This winter I was lucky enough to build up a new road bike. I was only in the market for a new frameset and wheels; I had an old groupset and cockpit ready to be put on a new bike. Cycling in Salt Lake, I spend most of my time on the world-class climbs scattered across the Wasatch Front, so I was looking for a more traditional, lightweight race bike. Trek designed each bike in the Emonda line to be the lightest and best handling in their class. The Trek Emonda SL fit the bill (the Emonda SLR was a little too big of a bill for me) as Trek's mid-range option. I threw on a set of Bontrager's mid-level Aeolus Pro 5 TLR, which are a perfect mix of lightweight performance, great aerodynamics, and everyday sturdiness.
Though not as light as the top tier Emonda SLR, the Emonda SL is still very light. Made out of Trek’s 500 Series OCLV Carbon, the frame weighs in just over a 1kg. It features Trek’s H2 geometry, which sits between a slammed pro style race geometry and a slacker endurance geometry. I was a bit hesitant of this, having always ridden pure race bikes, but realized I never slammed the stem on my race bikes, so I did on the new Emonda to match my bike fit and it feels and looks great.
Pulling the frame out of the box, the first things I noticed were the ridiculously wide down tube and bottom bracket as well as the super beefy chainstays, all of which scream stiffness. Trek’s proprietary bottom bracket standard, BB90, is as wide and stiff a bottom bracket shell as they come. These features are paired with slender seatstays and a narrow seatmast that provide a relatively comfortable ride for such a stiff and responsive bike.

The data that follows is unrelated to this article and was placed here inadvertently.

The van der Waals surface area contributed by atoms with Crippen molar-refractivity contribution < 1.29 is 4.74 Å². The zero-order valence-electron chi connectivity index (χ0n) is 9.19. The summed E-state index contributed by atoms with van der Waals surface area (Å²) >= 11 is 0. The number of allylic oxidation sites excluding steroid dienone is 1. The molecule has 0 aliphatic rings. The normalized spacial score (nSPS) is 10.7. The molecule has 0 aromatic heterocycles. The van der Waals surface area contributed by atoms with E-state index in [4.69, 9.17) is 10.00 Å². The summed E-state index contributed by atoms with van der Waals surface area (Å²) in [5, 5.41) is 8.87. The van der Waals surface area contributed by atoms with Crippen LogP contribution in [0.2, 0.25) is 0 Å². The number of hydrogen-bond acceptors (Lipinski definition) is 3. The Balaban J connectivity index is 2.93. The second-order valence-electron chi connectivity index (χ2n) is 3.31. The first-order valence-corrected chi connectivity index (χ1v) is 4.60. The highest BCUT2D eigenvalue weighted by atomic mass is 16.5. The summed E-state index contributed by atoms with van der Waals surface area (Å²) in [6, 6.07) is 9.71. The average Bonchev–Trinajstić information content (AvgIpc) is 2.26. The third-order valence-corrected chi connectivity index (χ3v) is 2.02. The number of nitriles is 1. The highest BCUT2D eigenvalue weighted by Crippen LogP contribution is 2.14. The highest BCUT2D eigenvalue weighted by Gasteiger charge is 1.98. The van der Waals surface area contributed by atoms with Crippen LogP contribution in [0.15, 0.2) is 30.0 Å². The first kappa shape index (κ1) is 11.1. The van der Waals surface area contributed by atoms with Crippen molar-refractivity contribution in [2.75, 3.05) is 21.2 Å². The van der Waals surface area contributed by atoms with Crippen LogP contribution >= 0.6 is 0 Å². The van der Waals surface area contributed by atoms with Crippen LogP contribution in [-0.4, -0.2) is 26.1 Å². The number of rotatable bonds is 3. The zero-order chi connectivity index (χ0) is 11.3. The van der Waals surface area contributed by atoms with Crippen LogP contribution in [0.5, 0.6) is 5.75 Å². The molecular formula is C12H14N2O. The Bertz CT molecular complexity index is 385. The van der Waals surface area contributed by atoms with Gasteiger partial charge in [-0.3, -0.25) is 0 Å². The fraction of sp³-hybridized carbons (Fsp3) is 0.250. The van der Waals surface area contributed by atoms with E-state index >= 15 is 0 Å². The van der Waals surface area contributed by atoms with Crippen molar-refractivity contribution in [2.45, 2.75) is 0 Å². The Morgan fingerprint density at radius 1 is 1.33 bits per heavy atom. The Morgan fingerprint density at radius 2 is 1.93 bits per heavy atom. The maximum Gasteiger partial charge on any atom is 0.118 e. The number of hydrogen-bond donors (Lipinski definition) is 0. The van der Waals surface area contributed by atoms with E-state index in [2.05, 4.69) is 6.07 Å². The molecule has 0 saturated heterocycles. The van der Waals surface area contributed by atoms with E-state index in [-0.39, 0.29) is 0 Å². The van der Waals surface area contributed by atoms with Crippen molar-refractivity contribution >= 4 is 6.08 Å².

While disc brakes work really well and feel great, I’ve found the maintenance associated with them is much more intensive than traditional rim brakes. I wanted a bike with rim brakes to ensure low maintenance while traveling with my bike. The Emonda comes ready for direct mount brakes, a definite upgrade from traditional single pivot rim brakes. They might not have the feel that discs do, but they provide ample stopping power as well as fewer maintenance headaches.
To top the build off, I threw on a set of Bontrager Aeolus Pro 5 TLR wheels. The wheels aren’t the lightest (~1600g for the set), but I am pretty sure all the weight is at the hubs. They take no energy to get going and don’t bog down as the slope increases. They’re also super smooth and stiff. As a 150lb rider, the 50mm profile was a bit daunting, but I took them for a test descent of the north side of Suncrest in high cross winds and they didn’t seem to be any harder to control than the shallower wheels I am accustomed to. I have them set up with tubes for now, but am excited to try the tubeless option once I can get my hands on some of the new Conti GP5000 TL’s.
Pedaling this rig is pure joy. It seems like every watt put into the pedals is efficiently transferred to forward progress. It dances between your legs when you’re out of the saddle climbing. It feels stable at speed, and still gives you great confidence in the corners with crisp handling. I can’t wait to ride this rig on some big climbing days around the Wasatch this summer.
While the SLR is on everyone’s wishlist of superbikes, the Emonda SL is a realistic tool for everyday riders. There are plenty of us who ride hard all summer, enjoy the marginal gains of nicer bikes and components but would never be able to justify spending close to $10,000 on a bike. The Emonda SL gives you a race day ready machine that is equally suited for arduously long, adventurous days in the saddle. It is a true lightweight performer that isn’t going to break the bank.
Head on over to Storm Cycles and have them order one for yourself!